The average age at which people are diagnosed with “gender dysphoria” has dropped from 31 to 26 as more transgender children seek help, a study shows.
Researchers analyzed the medical records of 43 million patients ages four to 65 and found that the number with a diagnosis has “increased significantly” in recent years.
Gender dysphoria or gender identity disorder is described by the NHS as a feeling of unease that a person may have because of a discrepancy between their biological sex and their gender identity.
The new global study found that 155 people in 100,000 were diagnosed with the condition between 2017 and 2021, with biological women likely to be identified younger.
Researchers say the rise in prevalence over this period may be due to greater social acceptance and a wider range of specialist gender clinics, such as the controversial Gender Identity Service for children at London’s Tavistock Centre.
This graph shows the total number of male-to-female and female-to-male gender transformations performed in the NHS in England since 2000
Lead author Dr. Ching-Fang Sun, of the Virginia Tech Carilion School of Medicine, said: “Year over year, the data reflected an overall increase in the prevalence of diagnosis, particularly during adolescence and young adulthood.”
The average age of being diagnosed with gender dysphoria dropped from 31 in 2017 to 26 in 2021, according to findings published in the journal General Psychiatry.
However, the mean age was 27 for people whose biological sex was female at birth and 30 for those whose biological sex was male at birth.
The estimated prevalence of gender dysphoria among people of female birth sex rose sharply at age 11, peaked between ages 17 and 19, and then dropped below that of males of male birth sex at age 22.
For those whose biological sex is male at birth, the estimated prevalence of gender dysphoria began to increase at age 13, peaked at age 23, and then gradually declined.
The paper said rising numbers of patients with gender dysphoria could be due to “increased availability of specialist gender clinics” and the lower age at diagnosis “suggests an increasing gender-noncongruent youth population.”
The researchers wrote: ‘The phenomenon may be related to greater accessibility of gender care and a gender-minority-friendly social context.
‘The development of gender identity relies heavily on social processes, including exploring and experimenting with external feedback.
The number of male to female procedures performed in the NHS vastly dwarfs the number of female to male operations
This diagram shows a method surgeons use to create a new penis, which involves harvesting skin and blood vessels from another part of the body, such as the forearm, and attaching it to the groin. After a recovery period, the medics then connect it to the bladder, which allows the patient to urinate from the penis and also form a new scrotum. The final stage is adding an implant that allows the patient to get an erection. The operation can be offered to both trans patients as part of gender reassignment surgery and to biological men whose genitals have been damaged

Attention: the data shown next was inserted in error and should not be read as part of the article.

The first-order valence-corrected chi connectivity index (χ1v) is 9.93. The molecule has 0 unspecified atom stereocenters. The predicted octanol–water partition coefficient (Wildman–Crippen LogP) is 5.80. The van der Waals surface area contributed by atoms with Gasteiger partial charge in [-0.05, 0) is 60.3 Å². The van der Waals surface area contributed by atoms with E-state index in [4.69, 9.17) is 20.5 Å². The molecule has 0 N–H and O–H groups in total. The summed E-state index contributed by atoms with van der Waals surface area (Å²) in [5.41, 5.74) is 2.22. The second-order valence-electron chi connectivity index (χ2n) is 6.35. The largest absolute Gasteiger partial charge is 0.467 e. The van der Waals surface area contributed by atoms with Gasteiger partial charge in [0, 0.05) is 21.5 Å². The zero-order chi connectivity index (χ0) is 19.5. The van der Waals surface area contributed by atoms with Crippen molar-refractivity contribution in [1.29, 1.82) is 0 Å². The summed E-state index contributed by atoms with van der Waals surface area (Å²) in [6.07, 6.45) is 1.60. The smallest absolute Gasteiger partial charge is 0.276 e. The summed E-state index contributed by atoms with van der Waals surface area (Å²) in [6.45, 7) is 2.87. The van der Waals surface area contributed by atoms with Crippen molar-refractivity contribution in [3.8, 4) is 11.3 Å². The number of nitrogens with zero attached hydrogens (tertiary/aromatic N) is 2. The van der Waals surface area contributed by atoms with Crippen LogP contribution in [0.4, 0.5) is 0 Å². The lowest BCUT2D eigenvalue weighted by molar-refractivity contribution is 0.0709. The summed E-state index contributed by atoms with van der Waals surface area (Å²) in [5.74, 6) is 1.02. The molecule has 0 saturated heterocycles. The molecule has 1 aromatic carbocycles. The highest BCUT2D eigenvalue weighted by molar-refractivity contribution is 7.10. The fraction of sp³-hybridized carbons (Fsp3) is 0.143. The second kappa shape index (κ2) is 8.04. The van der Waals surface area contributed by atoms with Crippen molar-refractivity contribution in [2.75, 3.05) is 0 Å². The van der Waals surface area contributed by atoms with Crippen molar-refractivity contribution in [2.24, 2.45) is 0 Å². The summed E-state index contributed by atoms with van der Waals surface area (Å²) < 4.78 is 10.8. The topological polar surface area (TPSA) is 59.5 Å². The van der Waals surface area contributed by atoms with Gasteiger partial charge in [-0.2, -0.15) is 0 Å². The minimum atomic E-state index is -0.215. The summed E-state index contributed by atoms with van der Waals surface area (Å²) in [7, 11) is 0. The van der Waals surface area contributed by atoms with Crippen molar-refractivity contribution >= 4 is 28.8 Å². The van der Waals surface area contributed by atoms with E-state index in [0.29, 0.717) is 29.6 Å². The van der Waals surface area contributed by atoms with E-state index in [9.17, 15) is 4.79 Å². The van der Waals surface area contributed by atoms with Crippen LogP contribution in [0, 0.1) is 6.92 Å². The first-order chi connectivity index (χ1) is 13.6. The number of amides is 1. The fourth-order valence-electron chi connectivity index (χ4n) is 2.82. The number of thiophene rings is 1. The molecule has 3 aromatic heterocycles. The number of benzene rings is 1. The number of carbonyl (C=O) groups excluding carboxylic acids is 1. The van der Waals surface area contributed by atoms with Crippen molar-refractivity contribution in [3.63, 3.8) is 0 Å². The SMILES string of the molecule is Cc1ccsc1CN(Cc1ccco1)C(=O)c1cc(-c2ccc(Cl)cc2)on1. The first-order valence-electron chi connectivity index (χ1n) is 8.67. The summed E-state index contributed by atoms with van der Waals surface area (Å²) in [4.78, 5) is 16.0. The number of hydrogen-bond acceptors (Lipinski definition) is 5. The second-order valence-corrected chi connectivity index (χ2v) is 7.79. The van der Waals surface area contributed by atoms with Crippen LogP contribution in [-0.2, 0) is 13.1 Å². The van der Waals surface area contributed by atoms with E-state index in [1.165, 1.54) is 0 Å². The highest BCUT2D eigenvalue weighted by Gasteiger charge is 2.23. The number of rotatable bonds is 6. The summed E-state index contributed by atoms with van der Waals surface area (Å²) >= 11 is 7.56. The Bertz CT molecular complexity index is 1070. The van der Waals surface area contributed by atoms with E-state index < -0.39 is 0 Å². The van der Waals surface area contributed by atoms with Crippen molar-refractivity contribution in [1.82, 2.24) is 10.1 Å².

“There is now increasing acceptance of gender-neutral pronouns and gender-non-congruent chosen names.
Youth from gender minorities no longer receive consistently toxic feedback about their identity.
In addition, digital platforms such as video games provide a ‘transitional playground’ where young people can explore their identity with more freedom and less worry compared to traditional social situations.
‘The concept of gender is a cultural construct rather than a genetic fact.
“GD’s lowered median age suggests less oppression of gender minority youth and greater awareness of gender diversity.”
The study, which drew 80 percent of patients from the US, noted that “questions have been raised about the increasing number of young people seeking professional care for gender dysphoria, especially adolescent women assigned at birth.”
However, the researchers said current studies of gender dysphoria are “significantly limited by small sample sizes, short follow-up periods, or outdated datasets,” and they wanted to “uniquely illustrate an updated epidemiological trend by providing an estimated prevalence.” of GD and investigate how sex and age assigned at birth influence GD’.
New gender clinics are due to open in England later this year following the announcement in July 2022 that London’s Gender Identity Development Service (Gids) clinic would close after concerns about rising demand, long waiting times for assessments and ‘considerable external scrutiny’ surrounding its approach and capacity.
This month, the NHS-confirmed puberty blockers will not be routinely offered to children treated at the new regional gender identity clinics, and the health service here has previously acknowledged there is a “lack of clinical consensus and polarized opinion on what is the best model of care”. for children’. and young people who experience gender incongruity and dysphoria should be’.
Sajid Javid said he felt compelled to close the transgender clinic in Tavistock when he was health minister because it was “bordering on the ideological” and failing children.
He took action after hearing the findings of a government-commissioned study in the agency conducted by Dr Hilary Cass, a senior pediatrician.